Most people enjoy buying new clothes or taking trips to the mall on the weekends and during free time. Year after year we accumulate new stuff, which results in us eventually replacing old items and throwing them out. But consider the ?following questions.
Where does your clothing come from? Where does it go after you throw it out or give it away? Do you use it until it’s worn? Do you check the label to see where it was made or what it is made out of?
Most of us probably don’t consider these questions, myself included. Does it ?really affect us?
The answer to that is yes. Maybe not right now, but it will sooner than you think.
The need for fashion is the need for constant change. But with this constant change and reworking of our closets, a lot of waste is produced, and most of us barely blink an eye.
The amount of chemical processes, water and other resources used in apparel production is astonishing. Between dying, washing and altering garments during their production stages, an absurd amount of resources are utilized.
On average, every American trashes 65 pounds of clothing each year. Taking other textiles such as drapes, sheets or other home goods into consideration, the total number of textiles wasted per year results in 14.3 million tons. Read that again. Not pounds. Tons.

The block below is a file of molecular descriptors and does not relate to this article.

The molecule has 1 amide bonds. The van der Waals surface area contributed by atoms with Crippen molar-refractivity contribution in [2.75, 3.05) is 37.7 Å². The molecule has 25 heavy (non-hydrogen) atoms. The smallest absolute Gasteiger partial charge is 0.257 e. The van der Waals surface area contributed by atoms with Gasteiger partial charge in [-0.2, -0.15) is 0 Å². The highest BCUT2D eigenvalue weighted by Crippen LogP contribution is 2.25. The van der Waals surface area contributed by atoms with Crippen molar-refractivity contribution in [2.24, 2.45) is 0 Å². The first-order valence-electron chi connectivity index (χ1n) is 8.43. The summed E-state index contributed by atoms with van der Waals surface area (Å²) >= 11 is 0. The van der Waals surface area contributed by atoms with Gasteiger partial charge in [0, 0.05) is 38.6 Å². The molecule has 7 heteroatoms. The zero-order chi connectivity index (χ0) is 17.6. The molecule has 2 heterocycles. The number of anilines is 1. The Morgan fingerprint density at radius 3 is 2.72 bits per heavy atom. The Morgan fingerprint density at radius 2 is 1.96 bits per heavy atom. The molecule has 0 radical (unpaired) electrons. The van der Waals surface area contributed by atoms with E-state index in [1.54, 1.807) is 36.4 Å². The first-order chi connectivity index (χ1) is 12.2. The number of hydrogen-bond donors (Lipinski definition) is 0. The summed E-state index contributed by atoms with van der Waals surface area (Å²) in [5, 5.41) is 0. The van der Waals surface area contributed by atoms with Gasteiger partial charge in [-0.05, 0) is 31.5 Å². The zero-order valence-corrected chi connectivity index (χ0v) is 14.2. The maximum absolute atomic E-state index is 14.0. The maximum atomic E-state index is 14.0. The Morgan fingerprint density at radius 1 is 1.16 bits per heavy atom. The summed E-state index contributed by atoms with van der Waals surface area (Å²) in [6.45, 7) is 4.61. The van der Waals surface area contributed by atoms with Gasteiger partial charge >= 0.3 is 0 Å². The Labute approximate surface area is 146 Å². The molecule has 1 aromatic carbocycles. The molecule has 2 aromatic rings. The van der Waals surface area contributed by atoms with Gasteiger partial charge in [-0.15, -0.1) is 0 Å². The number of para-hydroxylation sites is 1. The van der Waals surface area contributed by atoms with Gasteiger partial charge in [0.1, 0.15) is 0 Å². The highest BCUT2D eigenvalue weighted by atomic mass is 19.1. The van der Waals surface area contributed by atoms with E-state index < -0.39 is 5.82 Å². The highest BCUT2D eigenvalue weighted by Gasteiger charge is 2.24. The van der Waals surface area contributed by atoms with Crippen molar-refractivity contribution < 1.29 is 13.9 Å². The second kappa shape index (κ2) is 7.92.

Popular clothing brand H&M is a prominent force in the promotion of sustainability within the fashion industry. It is one of the top retailers who use organic cotton in its products and have launched a global clothes-recycling initiative.
They have worked to make their “Conscious” clothing collections big hits, which are created from sustainable materials.
The classic denim brand Levi’s has found a way to create their famous denim with 100 percent recycled water, earning them an eco-friendly reputation like that of H&M.
Leaders in the industry have suggested various approaches to producing greener products, so to speak.
A stronger focus on the use of natural fibers and a vow taken by several designers to use more sustainable and reusable materials have both contributed to this approach.
The Bloomington community has taken steps to promote a more sustainable lifestyle as well. Last spring, I covered the Trashion/Refashion Show at the Buskirk-Chumley Theater, a fundraising event designed to feature garments that have been made from reused or recycled materials. The profits from the show support the efforts of the Center for Sustainable Living.
With the amount of materials that we produce and consume each year, it’s vital that people take the initiative now rather than later. This directly affects everyone.
Do your part, and keep the cycle going.